H o lid a y s ;
v a c a tio n s ; and h e a lth , in s u r a n c e , and p e n s io n p la n s a r e c o n s id e r e d a p p lic a b le
to e m p lo y e e s c u r r e n t ly e lig ib le f o r th e b e n e fits as w e ll as to e m p lo y e e s who
w i l l e v e n tu a lly b e c o m e e lig ib le .
Sch ed u led w e e k ly h o u rs and d ays (ta b le B - 3 ) . S ch ed u led w e e k ly
h o u rs and days r e f e r to th e n u m b e r o f h o u rs and d ays p e r w e e k w h ich f u l l ­
t im e f i r s t (d a y ) s h ift w o r k e r s a r e e x p e c te d to w o r k , w h e th e r p a id f o r at
s t r a ig h t - t im e o r o v e r t im e r a te s .
P a id h o lid a y s (ta b le B - 4 ) . H o lid a y s a r e in clu d ed o n ly i f th e y a r e
g ra n te d a n n u ally on a f o r m a l b a s is (p r o v id e d f o r in w r itte n f o r m o r e s t a b ­
lis h e d b y c u s to m ).
T h e y a r e in c lu d e d e v en though in a p a r t ic u la r y e a r
th e y f a l l on a n o n w o rk d a y and e m p lo y e e s a r e not g ra n te d an o th er d ay o f f .
E m p lo y e e s m a y be p a id f o r th e t im e o f f o r m a y r e c e iv e p r e m iu m p ay in
lie u o f t im e o ff.
D ata a r e ta b u la te d to show th e p e r c e n t o f w o r k e r s who (1) a r e g ra n te d
s p e c ific n u m b e rs o f w h o le and h a lf h o lid a y s and (2 ) a r e g ra n te d s p e c ifie d
am oun ts o f to ta l h o lid a y t im e (w h o le and h a lf h o lid a y s a r e a g g r e g a t e d ).
P a id v a c a tio n s (ta b le B - 5 ) . E s ta b lis h m e n ts r e p o r t t h e ir m eth o d o f
c a lc u la tin g v a c a tio n p a y (t im e b a s i s , p e r c e n t o f annual e a r n in g s , fla t - s u m
p a y m e n t, e tc .) and th e am ount o f v a c a tio n p a y g ra n te d .
O n ly b a s ic f o r m a l
p la n s a r e r e p o r te d . V a c a tio n b o n u s e s , v a c a tio n - s a v in g s p la n s , and " e x t e n d e d "
o r " s a b b a t ic a l" b e n e fits b eyon d b a s ic p lan s a r e exc lu d e d .
F o r ta b u la tin g v a c a tio n p a y g ra n te d , a l l p r o v is io n s a r e e x p r e s s e d
on a t im e b a s is .
V a c a tio n p a y c a lc u la te d on o th e r than a t im e b a s is is
c o n v e r te d to its e q u iv a le n t t im e p e r io d .
T w o p e r c e n t o f annual e a r n in g s ,
f o r e x a m p le , is ta b u la te d as 1 w e e k 's v a c a tio n p a y .
A l s o , p r o v is io n s a f t e r ea c h s p e c ifie d le n g th o f s e r v ic e a r e r e la t e d
to a l l p la n t o r o f f i c e w o r k e r s in an e s ta b lis h m e n t r e g a r d le s s o f le n g th o f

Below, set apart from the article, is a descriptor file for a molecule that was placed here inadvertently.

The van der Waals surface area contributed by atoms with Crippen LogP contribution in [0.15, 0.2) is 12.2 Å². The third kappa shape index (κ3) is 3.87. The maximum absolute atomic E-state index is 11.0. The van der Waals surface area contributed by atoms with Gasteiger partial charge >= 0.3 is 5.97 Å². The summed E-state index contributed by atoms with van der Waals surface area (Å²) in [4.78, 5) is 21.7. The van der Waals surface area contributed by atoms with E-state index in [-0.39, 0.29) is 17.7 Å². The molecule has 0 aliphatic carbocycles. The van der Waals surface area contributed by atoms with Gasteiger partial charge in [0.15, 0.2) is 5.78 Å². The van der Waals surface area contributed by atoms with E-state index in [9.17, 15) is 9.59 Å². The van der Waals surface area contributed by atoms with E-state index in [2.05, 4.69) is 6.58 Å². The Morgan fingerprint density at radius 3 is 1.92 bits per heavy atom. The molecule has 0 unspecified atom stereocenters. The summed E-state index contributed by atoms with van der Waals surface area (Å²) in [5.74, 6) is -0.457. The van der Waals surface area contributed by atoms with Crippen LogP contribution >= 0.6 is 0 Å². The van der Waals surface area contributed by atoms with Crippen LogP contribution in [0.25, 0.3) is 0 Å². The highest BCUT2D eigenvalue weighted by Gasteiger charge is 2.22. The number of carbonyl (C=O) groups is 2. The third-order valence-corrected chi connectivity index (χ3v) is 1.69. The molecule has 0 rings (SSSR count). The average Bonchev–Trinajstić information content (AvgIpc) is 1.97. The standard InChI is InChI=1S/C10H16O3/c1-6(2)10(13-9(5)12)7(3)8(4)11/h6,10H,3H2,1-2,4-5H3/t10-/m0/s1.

s e r v ic e .
V a c a tio n plans c o m m o n ly p r o v id e f o r a l a r g e r am ount o f v a c a tio n
p a y as s e r v ic e le n g th e n s .
Counts o f p lan t o r o f f i c e w o r k e r s by le n g th o f
s e r v ic e w e r e not o b ta in e d .
T h e ta b u la tio n s o f v a c a tio n p ay g ra n te d p r e s e n t,
t h e r e f o r e , s t a t is t ic a l m e a s u r e s o f th e s e p r o v is io n s r a th e r than p r o p o r tio n s
o f w o r k e r s a c tu a lly r e c e iv in g s p e c ific b e n e fits .
H e a lth , in s u r a n c e , and p e n s io n p lan s (ta b le s B - 6 a n d B - 7 ) . H e a lth ,
in s u r a n c e , and p e n s io n p la n s in clu d e p lan s f o r w h ich th e e m p lo y e r pays
e ith e r a ll o r p a r t o f th e c o s t.
T h e c o s t m a y be ( l ) u n d e r w r itte n by a
c o m m e r c ia l in s u ra n c e c o m p a n y o r n o n p r o fit o r g a n iz a tio n , (2) c o v e r e d by a
union fund to w h ic h th e e m p lo y e r has c o n trib u te d , o r (3 ) b o rn e d i r e c t l y by
th e e m p lo y e r out o f o p e r a tin g funds o r a fund s e t a s id e to c o v e r th e c o s t.
A p la n is in c lu d e d e v e n though a m a jo r it y o f the e m p lo y e e s in an e s t a b lis h ­
m en t do n ot c h o o s e to p a r t ic ip a t e in it b e c a u s e th e y a r e r e q u ir e d to b e a r
p a r t o f its c o s t (p r o v id e d th e c h o ic e to p a r t ic ip a t e is a v a ila b le o r w i l l
e v e n tu a lly b e c o m e a v a ila b le to a m a jo r it y ).
L e g a l l y r e q u ir e d p lan s such as
s o c ia l s e c u r it y , r a ilr o a d r e t ir e m e n t , w o r k e r s ' d is a b ilit y c o m p e n s a tio n , and
t e m p o r a r y d is a b ilit y in s u r a n c e 3 a r e ex c lu d e d .
L i f e in s u ra n c e in c lu d e s f o r m a l p la n s p r o v id in g in d e m n ity (u s u a lly
th ro u g h an in s u ra n c e p o lic y ) in c a s e o f d eath o f th e c o v e r e d w o r k e r .